Saturday, February 11, 2006

Those #$%? Cartoons!

by F.T. Rea

The meanderings of international affairs have at last strayed into my bailiwick, my natural field of expertise -- unreality.

Cartoons by sarcastic European artists, designed to ruffle feathers, have flushed out a shockingly angry response that seems to be feeding on itself. Peace-loving folks everywhere are bewildered, wondering how far this absurd momentum will take us. It's 2006, already, and adults are killing each other over cartoons. What’s next?
The Cartoon War:
"Ye gods and little fishes!" Rebus exclaimed. "Called up from the cartoon reserves at my age!"

Most Americans are probably surprised by riots over edgy art. Not me. There’s plenty of precedent for it. In the interest of full disclosure, I’ve known since the third grade that a cartoon mocking a thin-skinned bully can start a fistfight.

As a kid, I was a self-appointed cartoon critic who adored Heckle and Jeckle. Loathed Chip ‘n’ Dale. Loved Pogo. Hated Peanuts. Dug salty Popeye. Cringed at wimpy Mickey Mouse. Cartoons were close to my heart. Growing up in Richmond I had the good fortune to see Fred O. Seibel’s elegant work on a regular basis, as he was the world class political cartoonist in residence at the Richmond Times-Dispatch. Subsequently, at 17, my first published work was a caricature of Hubert Humphrey.

So my fascination with political art was stoked at an early age. Eventually, I came to admire renown political cartoonists such as Herbert Block (Herblock), Bill Mauldin, Thomas Nast, Honore Daumier and other masters of the genre. My favorites list is too long for this space, however, the father to all of them was Francisco de Goya. He stunned viewers in the early-1800s who had never seen war portrayed as horror, set in an un-glorious context.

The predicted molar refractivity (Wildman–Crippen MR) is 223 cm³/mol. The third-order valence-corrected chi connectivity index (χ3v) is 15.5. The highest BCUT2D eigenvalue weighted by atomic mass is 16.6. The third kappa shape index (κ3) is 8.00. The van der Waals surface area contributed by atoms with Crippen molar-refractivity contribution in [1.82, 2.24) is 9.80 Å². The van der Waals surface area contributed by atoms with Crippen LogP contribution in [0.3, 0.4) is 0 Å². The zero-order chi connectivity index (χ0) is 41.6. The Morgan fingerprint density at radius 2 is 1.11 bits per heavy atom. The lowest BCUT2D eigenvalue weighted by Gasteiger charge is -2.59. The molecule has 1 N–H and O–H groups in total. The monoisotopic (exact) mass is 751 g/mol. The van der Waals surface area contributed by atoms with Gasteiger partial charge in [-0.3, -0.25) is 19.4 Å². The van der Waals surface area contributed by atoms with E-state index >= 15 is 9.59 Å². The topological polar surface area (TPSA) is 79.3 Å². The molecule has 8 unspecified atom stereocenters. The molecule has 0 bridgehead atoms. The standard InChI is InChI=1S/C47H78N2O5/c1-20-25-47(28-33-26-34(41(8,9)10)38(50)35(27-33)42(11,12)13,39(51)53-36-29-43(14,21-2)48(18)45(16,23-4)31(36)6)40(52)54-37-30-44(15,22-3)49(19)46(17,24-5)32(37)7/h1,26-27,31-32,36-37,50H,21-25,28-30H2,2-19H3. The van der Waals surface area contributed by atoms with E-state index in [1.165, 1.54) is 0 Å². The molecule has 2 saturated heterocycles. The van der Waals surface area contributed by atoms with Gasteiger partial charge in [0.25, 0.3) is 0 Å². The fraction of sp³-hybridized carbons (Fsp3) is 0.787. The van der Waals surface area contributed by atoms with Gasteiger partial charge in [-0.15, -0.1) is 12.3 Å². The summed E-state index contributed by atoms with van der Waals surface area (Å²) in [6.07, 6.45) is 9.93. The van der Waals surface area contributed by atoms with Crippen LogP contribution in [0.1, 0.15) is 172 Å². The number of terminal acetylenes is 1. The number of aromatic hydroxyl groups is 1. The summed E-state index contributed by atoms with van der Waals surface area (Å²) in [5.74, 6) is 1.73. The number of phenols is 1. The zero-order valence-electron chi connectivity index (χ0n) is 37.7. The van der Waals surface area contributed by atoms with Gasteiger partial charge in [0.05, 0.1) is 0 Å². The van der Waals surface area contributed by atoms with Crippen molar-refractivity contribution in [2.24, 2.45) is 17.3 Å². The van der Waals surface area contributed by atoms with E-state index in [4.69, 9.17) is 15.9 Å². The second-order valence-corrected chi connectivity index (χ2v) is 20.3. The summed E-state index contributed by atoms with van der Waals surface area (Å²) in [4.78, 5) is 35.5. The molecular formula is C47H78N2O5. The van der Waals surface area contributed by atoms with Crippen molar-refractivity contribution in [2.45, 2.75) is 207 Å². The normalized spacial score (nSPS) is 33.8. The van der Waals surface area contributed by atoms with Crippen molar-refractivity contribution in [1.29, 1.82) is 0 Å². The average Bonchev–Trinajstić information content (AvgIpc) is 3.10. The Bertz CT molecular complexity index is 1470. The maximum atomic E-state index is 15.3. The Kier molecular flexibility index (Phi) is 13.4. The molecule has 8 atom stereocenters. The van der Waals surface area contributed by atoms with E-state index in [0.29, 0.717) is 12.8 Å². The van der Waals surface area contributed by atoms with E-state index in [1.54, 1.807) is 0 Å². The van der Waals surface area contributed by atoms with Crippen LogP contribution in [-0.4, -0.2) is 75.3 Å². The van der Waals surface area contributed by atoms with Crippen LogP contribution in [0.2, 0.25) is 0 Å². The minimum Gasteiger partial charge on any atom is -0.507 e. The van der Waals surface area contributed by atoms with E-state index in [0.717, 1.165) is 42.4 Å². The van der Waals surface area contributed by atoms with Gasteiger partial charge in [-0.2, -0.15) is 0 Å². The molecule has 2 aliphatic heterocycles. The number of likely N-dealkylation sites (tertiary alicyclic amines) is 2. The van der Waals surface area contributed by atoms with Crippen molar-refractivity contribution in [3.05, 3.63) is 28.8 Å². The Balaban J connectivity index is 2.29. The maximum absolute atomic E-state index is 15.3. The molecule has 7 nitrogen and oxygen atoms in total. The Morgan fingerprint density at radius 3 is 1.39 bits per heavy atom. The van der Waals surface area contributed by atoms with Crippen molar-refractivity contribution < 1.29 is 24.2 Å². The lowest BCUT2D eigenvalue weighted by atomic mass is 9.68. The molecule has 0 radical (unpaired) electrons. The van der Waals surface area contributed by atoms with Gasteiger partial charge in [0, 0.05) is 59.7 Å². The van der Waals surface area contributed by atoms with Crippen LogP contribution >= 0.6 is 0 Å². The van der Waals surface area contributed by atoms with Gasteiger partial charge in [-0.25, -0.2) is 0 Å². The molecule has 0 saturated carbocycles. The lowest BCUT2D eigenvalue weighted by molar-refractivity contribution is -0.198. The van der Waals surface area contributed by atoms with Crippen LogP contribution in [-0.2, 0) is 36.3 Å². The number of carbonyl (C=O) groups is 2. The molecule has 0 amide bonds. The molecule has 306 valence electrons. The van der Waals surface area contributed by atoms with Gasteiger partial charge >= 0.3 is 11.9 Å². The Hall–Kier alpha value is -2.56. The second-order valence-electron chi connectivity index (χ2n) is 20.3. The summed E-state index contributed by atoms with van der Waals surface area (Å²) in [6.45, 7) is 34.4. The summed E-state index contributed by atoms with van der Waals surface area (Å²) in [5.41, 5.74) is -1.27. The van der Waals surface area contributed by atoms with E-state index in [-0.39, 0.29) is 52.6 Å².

Political art, by its very nature, has always stirred passions. It has galvanized movements and spawned flare-ups of violence aplenty. How Goya got away with his unprecedented depictions of blood-lust and lost souls during the French occupation of Spain baffles me. Take a look at some of it, you’ll see what I mean. Daumier was thrown in jail six months for mocking the king with his deft pen.

OK, so what’s my cartoonist’s take on the controversy raging over depictions of a certain Middle Eastern prophet, you-know-who? Like, whose side am I on?

Ha! The cartoonists, of course, but they are hardly blameless.

What about the big picture? Who is right, or wrong? The provocative publishers of the cartoons? Or those who call for restraint in that area? What about those laughing at, or those taking offense from, or those ignoring the infamous cartoons in question?

Well, it appears to me all sides have legitimate points worth considering. Since real consideration would call for actually listening to the other guy -- the rube, the infidel, the jackanapes -- that's not happening. Thus, the cauldron of ill humors bubbles across the pond, while cynical Americans awash in culture of casual rough talk and obnoxious information are baffled.